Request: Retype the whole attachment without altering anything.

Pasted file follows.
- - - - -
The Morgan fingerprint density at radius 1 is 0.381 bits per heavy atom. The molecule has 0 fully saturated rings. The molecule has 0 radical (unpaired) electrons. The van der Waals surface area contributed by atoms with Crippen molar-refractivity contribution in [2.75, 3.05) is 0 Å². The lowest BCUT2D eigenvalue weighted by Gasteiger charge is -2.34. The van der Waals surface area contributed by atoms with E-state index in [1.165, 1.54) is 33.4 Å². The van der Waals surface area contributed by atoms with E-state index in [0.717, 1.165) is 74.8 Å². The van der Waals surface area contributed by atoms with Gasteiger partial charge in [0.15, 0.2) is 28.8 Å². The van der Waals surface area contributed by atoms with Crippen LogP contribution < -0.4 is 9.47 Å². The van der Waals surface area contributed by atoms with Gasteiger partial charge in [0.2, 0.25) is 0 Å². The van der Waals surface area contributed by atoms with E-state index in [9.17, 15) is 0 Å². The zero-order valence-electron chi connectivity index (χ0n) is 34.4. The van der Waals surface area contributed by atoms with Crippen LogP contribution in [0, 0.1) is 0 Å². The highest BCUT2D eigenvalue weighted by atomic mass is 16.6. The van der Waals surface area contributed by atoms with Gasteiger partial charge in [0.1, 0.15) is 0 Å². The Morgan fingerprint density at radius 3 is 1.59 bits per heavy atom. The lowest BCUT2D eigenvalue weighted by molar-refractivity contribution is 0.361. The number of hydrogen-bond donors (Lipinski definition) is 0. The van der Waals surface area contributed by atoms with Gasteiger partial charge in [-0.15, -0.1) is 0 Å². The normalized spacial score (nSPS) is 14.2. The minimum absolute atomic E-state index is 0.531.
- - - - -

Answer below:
The Morgan fingerprint density at radius 1 is 0.381 bits per heavy atom. The molecule has 0 fully saturated rings. The molecule has 0 radical (unpaired) electrons. The van der Waals surface area contributed by atoms with Crippen molar-refractivity contribution in [2.75, 3.05) is 0 Å². The lowest BCUT2D eigenvalue weighted by Gasteiger charge is -2.34. The van der Waals surface area contributed by atoms with E-state index in [1.165, 1.54) is 33.4 Å². The van der Waals surface area contributed by atoms with E-state index in [0.717, 1.165) is 74.8 Å². The van der Waals surface area contributed by atoms with Gasteiger partial charge in [0.15, 0.2) is 28.8 Å². The van der Waals surface area contributed by atoms with Crippen LogP contribution < -0.4 is 9.47 Å². The van der Waals surface area contributed by atoms with Gasteiger partial charge in [0.2, 0.25) is 0 Å². The van der Waals surface area contributed by atoms with E-state index in [9.17, 15) is 0 Å². The zero-order valence-electron chi connectivity index (χ0n) is 34.4. The van der Waals surface area contributed by atoms with Crippen LogP contribution in [0, 0.1) is 0 Å². The highest BCUT2D eigenvalue weighted by atomic mass is 16.6. The van der Waals surface area contributed by atoms with Gasteiger partial charge in [0.1, 0.15) is 0 Å². The Morgan fingerprint density at radius 3 is 1.59 bits per heavy atom. The lowest BCUT2D eigenvalue weighted by molar-refractivity contribution is 0.361. The number of hydrogen-bond donors (Lipinski definition) is 0. The van der Waals surface area contributed by atoms with Gasteiger partial charge in [-0.15, -0.1) is 0 Å². The normalized spacial score (nSPS) is 14.2. The minimum absolute atomic E-state index is 0.531.